This Bag Is Unique. Morally Toxic Valkyrie 20L Review

From the shed (as they like to call it) of UK-based camera bag and tripod brand 3LeggedThing comes an all-new backpack series – the Morally Toxic Valkyrie. 3LeggedThing is well known in the industry for its bold colors and innovative designs, and the new Morally Toxic brand is no deviation from this. Say hello to some shiny exteriors with not-so-subtle patterns. There are some fabulous functional additions in their first series of backpacks (called Valkyrie). Available in three colors and two sizes, the Morally Toxic Valkyrie bags aim to challenge conventional camera bag design by weaving in premium quality and extraordinary style. I spent a few days testing the 20L Blue Valkyrie, and I was pleasantly impressed with what it has to offer.

Too Long, Didn’t Read

The Valkyrie is a confident move into the camera bag segment of the photography industry by accessories manufacturer 3LeggedThing. The exterior fabric of the Valkyrie model is made of premium material (and every single bag manufactured has an outer pattern that is unique). Zippers are all YKK, the shoulder straps are comfortably padded, and the 3-point air-flow back support means it fits well while you’re traveling. In addition to the standard tripod holding straps and elastic straps to hold your water bottle, there are also a few hidden surprises.

There’s a Secret Stash pocket in the back to hold cash and travel documents. In addition to the super-rigid internal dividers with strong velcro sides, they also incorporate a sleeve/pocket on one side to store small accessories like cables or lens caps. There’s also what 3LeggedThing calls a Frog pocket. This is a large, separate compartment on the back where you can safely keep wet or damp clothing (or even an underwater camera) without it damaging the gear in the main bag. The exterior material is the real star though. Sure to turn heads in public thanks to its reflective material, the Morally Toxic Valkyrie comes in 20L and 25L sizes in Onyx, Emerald, and Sapphire (seen below).

Pros and Cons


  • Eye catching, stylish, and individually patterned exterior design
  • Internal dividers with strong velcro and inbuilt sleeves/pockets
  • Water resistant ‘Frog pocket’ to store damp or wet items safely
  • Liquid and stain repellent exterior fabric
  • Laptop storage compartment is reinforced by YKK Aquagard zippers
  • Comfortable to wear and walk with. Shoulder straps don’t slip off
  • Rain cover tucked away out of sight
  • 5 year global warranty!


  • Why exactly isn’t the main compartment also reinforced with the same Aquagard zipper as the laptop compartment?


Check out the design on the exterior of the 20L Sapphire Valkyrie backpack I received. It’s a one of a kind design, but it’s also unique to this backpack alone. That’s because Morally Toxic creates these fabric panels by combining a map of their hometown Stagsden with an alligator print. No two bags get the exact same design.

I’ve owned a fair number of camera bags over the last decade, and the only variations I’ve seen in the dividers they’ve had has been in the thickness of each divider. The Morally Toxic Valkyrie series backpack internal dividers have inbuilt sleeves, such as the one seen here. Plus, the velcro sides are super strong and really grab onto the interior of the bag.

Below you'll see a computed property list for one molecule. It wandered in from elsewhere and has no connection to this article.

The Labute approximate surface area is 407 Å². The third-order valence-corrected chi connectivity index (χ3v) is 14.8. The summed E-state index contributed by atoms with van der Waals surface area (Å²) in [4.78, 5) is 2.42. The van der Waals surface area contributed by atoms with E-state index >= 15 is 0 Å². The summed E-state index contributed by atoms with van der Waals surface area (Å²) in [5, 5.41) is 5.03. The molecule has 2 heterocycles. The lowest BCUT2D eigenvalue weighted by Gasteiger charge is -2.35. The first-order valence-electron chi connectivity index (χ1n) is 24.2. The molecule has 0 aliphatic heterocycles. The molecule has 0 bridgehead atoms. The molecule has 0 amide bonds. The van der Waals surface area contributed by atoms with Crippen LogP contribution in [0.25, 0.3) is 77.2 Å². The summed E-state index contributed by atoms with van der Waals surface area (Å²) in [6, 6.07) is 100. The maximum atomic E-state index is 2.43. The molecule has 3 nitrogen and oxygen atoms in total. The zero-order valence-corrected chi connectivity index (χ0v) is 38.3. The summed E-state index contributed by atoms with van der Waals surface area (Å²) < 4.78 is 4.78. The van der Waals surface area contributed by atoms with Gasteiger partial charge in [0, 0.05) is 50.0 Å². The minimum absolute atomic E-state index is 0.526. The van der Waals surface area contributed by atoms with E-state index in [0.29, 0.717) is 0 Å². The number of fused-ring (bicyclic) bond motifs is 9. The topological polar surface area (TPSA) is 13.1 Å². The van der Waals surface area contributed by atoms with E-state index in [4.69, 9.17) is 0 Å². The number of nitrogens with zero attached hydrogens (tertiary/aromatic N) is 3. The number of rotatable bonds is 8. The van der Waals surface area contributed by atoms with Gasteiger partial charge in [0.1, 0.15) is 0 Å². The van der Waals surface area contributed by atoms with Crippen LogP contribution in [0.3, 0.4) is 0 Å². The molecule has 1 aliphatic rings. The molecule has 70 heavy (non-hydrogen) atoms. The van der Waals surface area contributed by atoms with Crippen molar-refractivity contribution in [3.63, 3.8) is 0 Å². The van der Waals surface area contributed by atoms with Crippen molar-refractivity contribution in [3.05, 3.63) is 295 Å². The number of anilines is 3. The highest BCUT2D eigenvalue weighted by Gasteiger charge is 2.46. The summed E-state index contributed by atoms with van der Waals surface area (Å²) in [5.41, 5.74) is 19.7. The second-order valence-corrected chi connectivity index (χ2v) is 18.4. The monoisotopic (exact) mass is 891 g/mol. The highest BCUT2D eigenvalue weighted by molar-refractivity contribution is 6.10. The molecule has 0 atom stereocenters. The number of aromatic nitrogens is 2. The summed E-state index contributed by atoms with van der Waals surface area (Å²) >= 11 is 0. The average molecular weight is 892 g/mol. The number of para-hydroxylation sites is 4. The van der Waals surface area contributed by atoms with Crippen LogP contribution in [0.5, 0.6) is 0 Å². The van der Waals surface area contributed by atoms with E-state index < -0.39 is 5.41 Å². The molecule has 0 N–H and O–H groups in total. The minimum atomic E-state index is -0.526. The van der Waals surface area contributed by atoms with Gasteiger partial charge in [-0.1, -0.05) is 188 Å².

Gear Used

I tested out the Morally Toxic Valkyrie 20L backpack using the below gear:

  • Nikon FM2 with Nikkor 50mm f1.4 (sometimes replaced with my Z6 II and Nikon 50mm 1.8s lens)
  • Yashica Electro 35 GN
  • Nikon 105mm f2.8 lens
  • Nikon 24-70 f4 S lens
  • Laowa 10-18mm Z mount lens
  • Syrp Genie Mini
  • Freewell VND Magnetic filters
  • JOBY GorillaPod Focus with Ballhead X
  • Godox A1 flash
  • Giottos small blower

You could easily fit in a gripped DSLR with a 70-200 lens attached if you wanted to. The dividers are strong enough to hold the weight of this combo when you hoist the bag onto your shoulders.


As provided by Morally Toxic in their Information sheet:

  • The ultimate backpack for photographers who are tired of plain, corporate-looking camera bags.
  • Luxurious camera backpack in 2 sizes – Medium (20L), and Large (25L)
  • Made from premium fabrics treated to protect against liquids and stains
  • Water-resistant “Frog” pocket keeps wet items separate from electronics
  • Clever storage including dividers with built-in pockets for superior organisation
  • Laptop and tablet storage separate from users’ camera gear
  • Choice of 3 colours: ONYX, EMERALD, SAPPHIRE
  • Valkyrie: Medium SRP: £259.99 / US$299.99
  • Valkyrie: Large SRP: £269.99 / US$309.99


I spent about four days testing the Valkyrie 20L backpack in various locations around town, with varying amounts of equipment inside. At no point did I feel that the bag was weighing down heavily on my shoulders. It does feel a bit squarish in design (and look) when viewed from the sides.

The shoulder straps have an adjustable buckle system to achieve a more snug fit on your chest.

The frog pocket (seen open here) isn’t exactly for storing cameras, but you get an idea of its size.

The Morally Toxic Valkyrie backpack has a 3-point air-flow back support, with cushioned lumbar and scapula pads. The careful attention to detail in the manufacturing is evident in their badge.